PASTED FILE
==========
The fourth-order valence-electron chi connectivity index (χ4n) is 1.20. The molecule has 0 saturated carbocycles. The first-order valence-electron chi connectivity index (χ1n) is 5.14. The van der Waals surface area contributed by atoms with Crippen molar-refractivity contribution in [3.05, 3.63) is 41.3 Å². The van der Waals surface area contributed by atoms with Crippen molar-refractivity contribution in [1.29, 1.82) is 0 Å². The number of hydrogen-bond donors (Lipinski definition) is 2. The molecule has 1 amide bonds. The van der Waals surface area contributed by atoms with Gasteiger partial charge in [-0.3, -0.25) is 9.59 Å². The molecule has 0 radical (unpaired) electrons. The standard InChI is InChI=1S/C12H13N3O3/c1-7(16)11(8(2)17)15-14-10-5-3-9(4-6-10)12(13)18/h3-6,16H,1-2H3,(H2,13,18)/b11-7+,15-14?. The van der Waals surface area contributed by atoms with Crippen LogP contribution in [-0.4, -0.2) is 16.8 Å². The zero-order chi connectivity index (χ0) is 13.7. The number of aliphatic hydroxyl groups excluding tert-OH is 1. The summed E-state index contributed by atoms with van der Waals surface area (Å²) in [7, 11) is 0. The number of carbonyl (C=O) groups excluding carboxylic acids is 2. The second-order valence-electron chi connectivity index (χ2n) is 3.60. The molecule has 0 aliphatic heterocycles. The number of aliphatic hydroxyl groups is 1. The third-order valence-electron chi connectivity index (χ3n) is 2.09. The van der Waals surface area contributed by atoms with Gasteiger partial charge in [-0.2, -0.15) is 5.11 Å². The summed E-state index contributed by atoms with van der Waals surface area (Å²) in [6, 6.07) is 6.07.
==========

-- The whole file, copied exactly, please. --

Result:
The fourth-order valence-electron chi connectivity index (χ4n) is 1.20. The molecule has 0 saturated carbocycles. The first-order valence-electron chi connectivity index (χ1n) is 5.14. The van der Waals surface area contributed by atoms with Crippen molar-refractivity contribution in [3.05, 3.63) is 41.3 Å². The van der Waals surface area contributed by atoms with Crippen molar-refractivity contribution in [1.29, 1.82) is 0 Å². The number of hydrogen-bond donors (Lipinski definition) is 2. The molecule has 1 amide bonds. The van der Waals surface area contributed by atoms with Gasteiger partial charge in [-0.3, -0.25) is 9.59 Å². The molecule has 0 radical (unpaired) electrons. The standard InChI is InChI=1S/C12H13N3O3/c1-7(16)11(8(2)17)15-14-10-5-3-9(4-6-10)12(13)18/h3-6,16H,1-2H3,(H2,13,18)/b11-7+,15-14?. The van der Waals surface area contributed by atoms with Crippen LogP contribution in [-0.4, -0.2) is 16.8 Å². The zero-order chi connectivity index (χ0) is 13.7. The number of aliphatic hydroxyl groups excluding tert-OH is 1. The summed E-state index contributed by atoms with van der Waals surface area (Å²) in [7, 11) is 0. The number of carbonyl (C=O) groups excluding carboxylic acids is 2. The second-order valence-electron chi connectivity index (χ2n) is 3.60. The molecule has 0 aliphatic heterocycles. The number of aliphatic hydroxyl groups is 1. The third-order valence-electron chi connectivity index (χ3n) is 2.09. The van der Waals surface area contributed by atoms with Gasteiger partial charge in [-0.2, -0.15) is 5.11 Å². The summed E-state index contributed by atoms with van der Waals surface area (Å²) in [6, 6.07) is 6.07.